You Too Have an Ability to Sell
I have a personal belief that every one of us has within an innate ability to sell and that a critical part of moving forward on this wonderful adventure is identifying and leveraging our own unique abilities in this area.
A handful of us are directly responsible for generating revenue for our companies. These people are the entrepreneurs and sales professionals who go out there on a daily basis and make sales happen. However, there are other professionals who, although they may not be directly responsible for revenue, are responsible for moving forward their organizations and the people within their organizations.
- An educator who has a vision of a new course to offer to his students first must sell the superintendent on the course’s merit.
- An HR manager who is responsible for overall employee retention within the organization must sell the leaders that the small stuff matters.
- A marketing intern who would like to leave a stamp on the department must sell her boss on giving her autonomy so early in her career.
- A dog trainer must sell a dog’s owners that consistency is the name of the game in keeping their pet from jumping up on their daughter.
- A hairstylist must sell his customer that the hairstyle she has been wearing since 1984 is no longer in style.
- A copywriter must sell a writer that he still is in need of her services even after he has written a gazillion words.
Most of us are indeed in the sales game—or at least the game of convincing others.
Why, then, would the majority of people rather contract the bubonic plague than identify themselves with sales?
My personal research suggests that the answer is in the image that people have in their minds of what sales entails. Recently I spoke with forty people who are actually in the sales profession. Yes, they are in the game of selling tangible products and services. When I asked them to shout out words associated with sales, I heard the following: pushy, convincing, sleazy, stressful, etc. Less frequently, I heard positive words such as service and problem solver. But, overwhelmingly, the words were negative.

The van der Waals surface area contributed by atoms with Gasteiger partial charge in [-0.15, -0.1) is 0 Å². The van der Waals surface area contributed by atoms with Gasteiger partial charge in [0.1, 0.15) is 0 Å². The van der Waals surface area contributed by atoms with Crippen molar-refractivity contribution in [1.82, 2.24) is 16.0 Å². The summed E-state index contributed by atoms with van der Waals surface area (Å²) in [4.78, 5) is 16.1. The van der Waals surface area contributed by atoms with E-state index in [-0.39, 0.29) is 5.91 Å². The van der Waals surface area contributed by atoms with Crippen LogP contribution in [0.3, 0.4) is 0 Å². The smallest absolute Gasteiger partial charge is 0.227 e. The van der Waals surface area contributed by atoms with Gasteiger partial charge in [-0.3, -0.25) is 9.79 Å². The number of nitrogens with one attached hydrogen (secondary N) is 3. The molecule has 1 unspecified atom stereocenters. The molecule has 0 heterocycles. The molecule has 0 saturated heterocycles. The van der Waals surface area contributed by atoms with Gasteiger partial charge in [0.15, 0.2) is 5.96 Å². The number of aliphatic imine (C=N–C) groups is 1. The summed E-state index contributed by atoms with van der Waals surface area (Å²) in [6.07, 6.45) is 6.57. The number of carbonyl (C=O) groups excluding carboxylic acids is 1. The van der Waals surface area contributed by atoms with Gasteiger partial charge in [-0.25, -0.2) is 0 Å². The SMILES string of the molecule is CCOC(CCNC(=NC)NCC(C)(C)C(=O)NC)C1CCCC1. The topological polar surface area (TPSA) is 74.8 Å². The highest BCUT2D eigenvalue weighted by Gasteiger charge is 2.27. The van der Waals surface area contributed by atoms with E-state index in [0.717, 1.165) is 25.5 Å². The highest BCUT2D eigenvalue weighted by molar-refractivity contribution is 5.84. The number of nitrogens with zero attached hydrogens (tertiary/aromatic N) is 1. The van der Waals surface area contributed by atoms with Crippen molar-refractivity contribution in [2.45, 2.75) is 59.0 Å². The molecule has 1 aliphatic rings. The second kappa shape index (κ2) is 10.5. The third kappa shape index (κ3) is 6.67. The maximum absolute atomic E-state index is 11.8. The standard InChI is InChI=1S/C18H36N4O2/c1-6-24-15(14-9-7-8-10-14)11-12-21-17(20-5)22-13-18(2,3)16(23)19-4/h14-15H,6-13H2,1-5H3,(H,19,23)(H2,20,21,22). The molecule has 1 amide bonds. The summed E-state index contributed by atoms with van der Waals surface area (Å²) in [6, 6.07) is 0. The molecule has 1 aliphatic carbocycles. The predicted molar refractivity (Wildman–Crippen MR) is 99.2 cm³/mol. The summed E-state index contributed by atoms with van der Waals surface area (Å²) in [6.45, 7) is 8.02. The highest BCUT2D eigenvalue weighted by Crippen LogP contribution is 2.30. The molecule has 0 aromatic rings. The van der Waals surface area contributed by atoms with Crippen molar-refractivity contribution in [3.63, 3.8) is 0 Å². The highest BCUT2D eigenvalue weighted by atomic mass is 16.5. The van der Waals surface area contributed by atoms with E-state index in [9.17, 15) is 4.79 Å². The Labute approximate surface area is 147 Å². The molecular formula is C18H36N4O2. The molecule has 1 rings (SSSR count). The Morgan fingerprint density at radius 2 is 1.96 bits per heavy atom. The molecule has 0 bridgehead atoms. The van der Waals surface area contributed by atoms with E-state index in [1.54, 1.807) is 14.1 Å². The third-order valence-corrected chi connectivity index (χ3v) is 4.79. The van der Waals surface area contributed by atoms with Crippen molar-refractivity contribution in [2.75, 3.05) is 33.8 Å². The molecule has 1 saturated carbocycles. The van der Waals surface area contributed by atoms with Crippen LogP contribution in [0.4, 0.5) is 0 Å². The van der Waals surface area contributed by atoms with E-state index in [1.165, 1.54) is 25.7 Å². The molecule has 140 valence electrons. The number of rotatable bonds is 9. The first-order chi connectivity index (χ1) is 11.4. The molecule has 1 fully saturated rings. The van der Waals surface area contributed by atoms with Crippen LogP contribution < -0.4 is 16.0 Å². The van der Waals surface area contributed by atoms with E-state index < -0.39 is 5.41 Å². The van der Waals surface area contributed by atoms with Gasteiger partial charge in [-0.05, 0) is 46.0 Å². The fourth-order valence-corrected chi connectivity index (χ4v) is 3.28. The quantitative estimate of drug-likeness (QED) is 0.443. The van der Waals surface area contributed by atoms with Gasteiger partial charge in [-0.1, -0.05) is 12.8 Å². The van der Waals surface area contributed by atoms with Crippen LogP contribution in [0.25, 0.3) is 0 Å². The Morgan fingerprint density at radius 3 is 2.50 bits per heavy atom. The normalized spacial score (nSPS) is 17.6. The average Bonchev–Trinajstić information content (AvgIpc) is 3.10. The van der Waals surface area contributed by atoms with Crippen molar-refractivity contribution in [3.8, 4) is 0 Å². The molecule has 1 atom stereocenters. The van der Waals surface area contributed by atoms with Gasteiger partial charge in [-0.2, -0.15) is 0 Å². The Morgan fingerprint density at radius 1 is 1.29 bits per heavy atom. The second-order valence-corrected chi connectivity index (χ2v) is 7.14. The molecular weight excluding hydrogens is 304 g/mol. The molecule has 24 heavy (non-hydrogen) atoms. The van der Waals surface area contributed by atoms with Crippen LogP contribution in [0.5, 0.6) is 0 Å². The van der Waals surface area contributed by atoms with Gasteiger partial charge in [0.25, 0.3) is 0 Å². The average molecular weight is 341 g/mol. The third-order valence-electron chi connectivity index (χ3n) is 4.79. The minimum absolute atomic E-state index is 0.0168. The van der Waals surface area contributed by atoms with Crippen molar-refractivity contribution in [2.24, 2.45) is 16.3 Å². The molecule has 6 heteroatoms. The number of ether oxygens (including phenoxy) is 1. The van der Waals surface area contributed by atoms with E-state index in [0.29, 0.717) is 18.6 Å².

How can something so important to our progress be considered so negative?
How can we overcome image?
I would like to offer two very simple things to consider and use in our necessary task of becoming more comfortable with sales and with convincing others.
1) A gift we can leverage
Ever since I can remember, I have been very curious. Curiosity is a gift that I leverage on a daily basis in my selling. When I meet someone new, my sole focus is on getting to know him or her. My curiosity about people and their backgrounds spurs me to ask questions and listen intently to the answers. I ask questions about family, occupation, recreation, and motivation and provide some information about my own background in each of these areas (the acronym FORM is a simply way to remember these areas). Remember FORM and use it in conversations with prospective clients, your boss, coworkers, and whomever else you need to convince. I leverage my gift of curiosity. What gift can you leverage to begin a genuine relationship with someone?
2) Our stories
I often talk to people who believe they have nothing unique to offer. A chiropractor is a chiropractor. A lawyer is a lawyer. An accountant is an accountant. But that belief could not be further from the truth. Each and every one of us has a background that can be leveraged. Yesterday I was talking to a prospective client about snowmobiling. I love to snowmobile. He not so much. When he was young, he had a minor accident on a snowmobile, and ever since he has been fearful of them. I related to him by telling him the story of how when I was eleven years old I went to my friend Ian’s house and we jumped on his 12 Elan. As we were speeding up a trail doing 5 mph, my snow pants got caught in the track. I was whipped off the machine and dragged 25 feet (it was probably only 4 feet, but to eleven-year-old me it felt like 25 feet). I didn’t ride a snowmobile again for thirty years. Five years ago, I became friends with someone who practically had grown up on a snowmobile, and he urged me to give it a try. Today, in the winter I spend much of my leisure time on a sled and the rest of my time thinking about the next trip. I shared this story with my prospective customer, and we created a bond immediately.
Our stories are what make us unique. Leverage them.
I would like to throw out a suggestion. Whether we are in the game of generating revenue for our companies or we are in the game of moving others, let’s call ourselves sales professionals. Let’s begin to identify with the role and what is required to be effective at it. I believe that if we do this we will look back at our lives five years from now and will not even recognize ourselves. Our relationships will be richer, and our accomplishments will stack on top of each other.